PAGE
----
That’s why we started OneCity, to give a voice to people and communities and to those values. And that is one of the victories we are celebrating here tonight.

We have talked about the things that matter and we have put forward fresh, practical solutions. For real affordable housing and child care. For paying people who work here, a Living Wage so we can put down roots and grow together. Innovative ideas for building a truly sustainable economy. And for putting our neighbourhoods and residents back into the decision making process at City Hall.

We have taken the lead on campaign finance reform. And we have tackled the kinds of issues that get people talking -- like beer!

We have put out these fresh ideas and people have noticed. The Georgia Straight and so many others endorsed not just me for City Council, but this whole project and movement. We built kindness and stories and people into a political campaign. called it “endearing, creative, a campaign that punched above its weight” -- like Manny Pacquiano!

But the end goal of this project is not this election. And so tonight we are celebrating what is to come in the next four years and beyond. I believe that together, with all the expertise gathered in this room, with your passion and your values and your willingness to work hard, we can continue to build this movement.

We can continue to engage people in politics in new ways. We can share our stories and our ideas and get involved in our communities. We can have fun and be inclusive and accessible. And most important of all, we can continue to listen to the many voices of Vancouver.

The victory I am celebrating tonight is that we set out to build a political home for people, and that as your lone candidate this time around -- or the "One Dude" as the Province called me -- I am at home.

There are so many people I want to thank for helping with that and I simply can’t list them all without missing somebody. But for me it starts and ends with family. JL and I met in this city, started a family in this city, and are building a community in this city.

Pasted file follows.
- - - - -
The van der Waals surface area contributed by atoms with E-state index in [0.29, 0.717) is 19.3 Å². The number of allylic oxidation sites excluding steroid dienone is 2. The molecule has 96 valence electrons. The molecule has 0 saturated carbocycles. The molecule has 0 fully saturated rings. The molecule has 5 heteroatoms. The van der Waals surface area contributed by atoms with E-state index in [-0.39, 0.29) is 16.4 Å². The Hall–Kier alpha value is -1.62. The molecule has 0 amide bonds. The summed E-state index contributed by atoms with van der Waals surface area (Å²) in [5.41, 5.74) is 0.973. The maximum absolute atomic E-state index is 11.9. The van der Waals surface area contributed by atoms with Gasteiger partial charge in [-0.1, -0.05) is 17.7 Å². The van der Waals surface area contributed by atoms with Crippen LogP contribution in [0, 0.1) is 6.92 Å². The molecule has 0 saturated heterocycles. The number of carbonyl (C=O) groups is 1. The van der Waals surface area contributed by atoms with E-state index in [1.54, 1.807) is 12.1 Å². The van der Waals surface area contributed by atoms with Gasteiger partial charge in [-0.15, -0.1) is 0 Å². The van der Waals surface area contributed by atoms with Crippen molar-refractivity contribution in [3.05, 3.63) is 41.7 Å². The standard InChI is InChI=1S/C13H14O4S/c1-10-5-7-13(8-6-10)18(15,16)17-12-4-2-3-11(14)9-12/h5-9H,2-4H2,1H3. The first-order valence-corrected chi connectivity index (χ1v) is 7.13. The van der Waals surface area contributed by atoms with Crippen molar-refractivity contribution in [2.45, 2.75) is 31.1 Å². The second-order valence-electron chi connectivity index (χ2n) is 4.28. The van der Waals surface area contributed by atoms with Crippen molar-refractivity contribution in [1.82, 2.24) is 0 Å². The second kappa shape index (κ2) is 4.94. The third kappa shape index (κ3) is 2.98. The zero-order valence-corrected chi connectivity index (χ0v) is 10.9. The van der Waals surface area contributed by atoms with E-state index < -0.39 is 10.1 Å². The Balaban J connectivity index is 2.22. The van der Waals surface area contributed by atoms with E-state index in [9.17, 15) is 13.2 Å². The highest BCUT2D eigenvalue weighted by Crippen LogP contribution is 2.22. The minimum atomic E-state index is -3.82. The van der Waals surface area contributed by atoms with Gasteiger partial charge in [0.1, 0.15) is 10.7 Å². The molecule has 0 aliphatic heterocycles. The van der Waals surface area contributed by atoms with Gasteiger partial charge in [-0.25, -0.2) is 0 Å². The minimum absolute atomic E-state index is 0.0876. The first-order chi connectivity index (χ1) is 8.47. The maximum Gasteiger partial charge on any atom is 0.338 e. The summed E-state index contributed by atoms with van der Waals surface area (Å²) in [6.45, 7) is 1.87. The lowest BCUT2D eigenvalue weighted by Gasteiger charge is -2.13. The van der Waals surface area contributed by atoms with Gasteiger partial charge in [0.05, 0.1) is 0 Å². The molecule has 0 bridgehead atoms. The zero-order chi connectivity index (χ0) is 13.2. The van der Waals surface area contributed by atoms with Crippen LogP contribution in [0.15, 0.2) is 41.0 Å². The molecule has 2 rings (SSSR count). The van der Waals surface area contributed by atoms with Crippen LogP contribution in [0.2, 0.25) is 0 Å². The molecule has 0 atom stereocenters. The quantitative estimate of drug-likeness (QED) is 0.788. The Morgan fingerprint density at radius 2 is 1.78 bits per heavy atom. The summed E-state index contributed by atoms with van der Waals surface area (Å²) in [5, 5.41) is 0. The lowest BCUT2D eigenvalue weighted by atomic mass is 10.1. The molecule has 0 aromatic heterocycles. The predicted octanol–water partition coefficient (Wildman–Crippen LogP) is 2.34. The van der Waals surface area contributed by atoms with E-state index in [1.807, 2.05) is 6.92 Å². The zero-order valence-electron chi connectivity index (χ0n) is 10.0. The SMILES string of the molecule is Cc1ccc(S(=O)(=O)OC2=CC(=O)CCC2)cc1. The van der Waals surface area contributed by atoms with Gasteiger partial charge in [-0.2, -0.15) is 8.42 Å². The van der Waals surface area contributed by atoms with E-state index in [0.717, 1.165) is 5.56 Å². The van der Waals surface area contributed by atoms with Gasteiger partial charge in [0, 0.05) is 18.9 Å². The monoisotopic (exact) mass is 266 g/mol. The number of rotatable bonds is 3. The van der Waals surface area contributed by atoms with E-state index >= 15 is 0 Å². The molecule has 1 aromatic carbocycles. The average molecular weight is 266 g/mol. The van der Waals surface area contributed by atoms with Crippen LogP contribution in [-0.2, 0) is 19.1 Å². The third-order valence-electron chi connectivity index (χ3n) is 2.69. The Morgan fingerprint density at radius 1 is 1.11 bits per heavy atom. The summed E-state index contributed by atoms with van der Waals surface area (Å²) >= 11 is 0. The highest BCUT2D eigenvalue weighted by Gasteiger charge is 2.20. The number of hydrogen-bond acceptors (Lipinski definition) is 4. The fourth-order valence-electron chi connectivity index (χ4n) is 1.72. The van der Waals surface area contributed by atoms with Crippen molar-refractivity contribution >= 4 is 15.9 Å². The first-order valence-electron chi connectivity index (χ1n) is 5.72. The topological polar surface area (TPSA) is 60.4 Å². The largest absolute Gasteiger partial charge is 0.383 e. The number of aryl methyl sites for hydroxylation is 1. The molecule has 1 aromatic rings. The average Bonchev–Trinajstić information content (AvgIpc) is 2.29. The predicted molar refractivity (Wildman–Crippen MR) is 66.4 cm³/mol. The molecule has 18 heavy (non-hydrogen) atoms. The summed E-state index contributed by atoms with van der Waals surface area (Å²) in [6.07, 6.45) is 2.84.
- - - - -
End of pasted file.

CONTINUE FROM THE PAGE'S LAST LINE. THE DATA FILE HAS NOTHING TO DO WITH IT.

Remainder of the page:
Thank you. Thank you everybody for being here to celebrate the end of an amazing campaign and to celebrate the beginning of something special that we can all build together.


A Straight call to save one vote for Aquino


The Georgia Straight has given a glowing recommendation of RJ Aquino for Vancouver City Council.

"OneCity has developed some of the most thoughtful policies of any party competing in this election ... Aquino, a high-tech worker, pointed out that he and his wife spend more each month on childcare than they do on rent, and he’s promising to push for a $10-a-day child-care program 'in a Vancouver neighbourhood that desperately needs it' ...

"Aquino has the support of some thoughtful community activists, including public-health-care advocate Colleen Fuller, urban aboriginal leader Scott Clark, and writer Trish Kelly, as well as comedian Charlie Demers and NDP MLAs David Eby, Mable Elmore, and Jenny Kwan. If Aquino gets elected, he will become the first councillor of Filipino descent in the city’s history."

Remember, just like the Straight you get 10 selections for City Council in Saturday's election. Save one of those votes for RJ Aquino.

Read the full Straight story here.

Check out RJ Aquino's take on what one councillor can accomplish at City Hall in The Huffington Post.  

And sign up now if you want to join the fun on Saturday (and find out where the party is):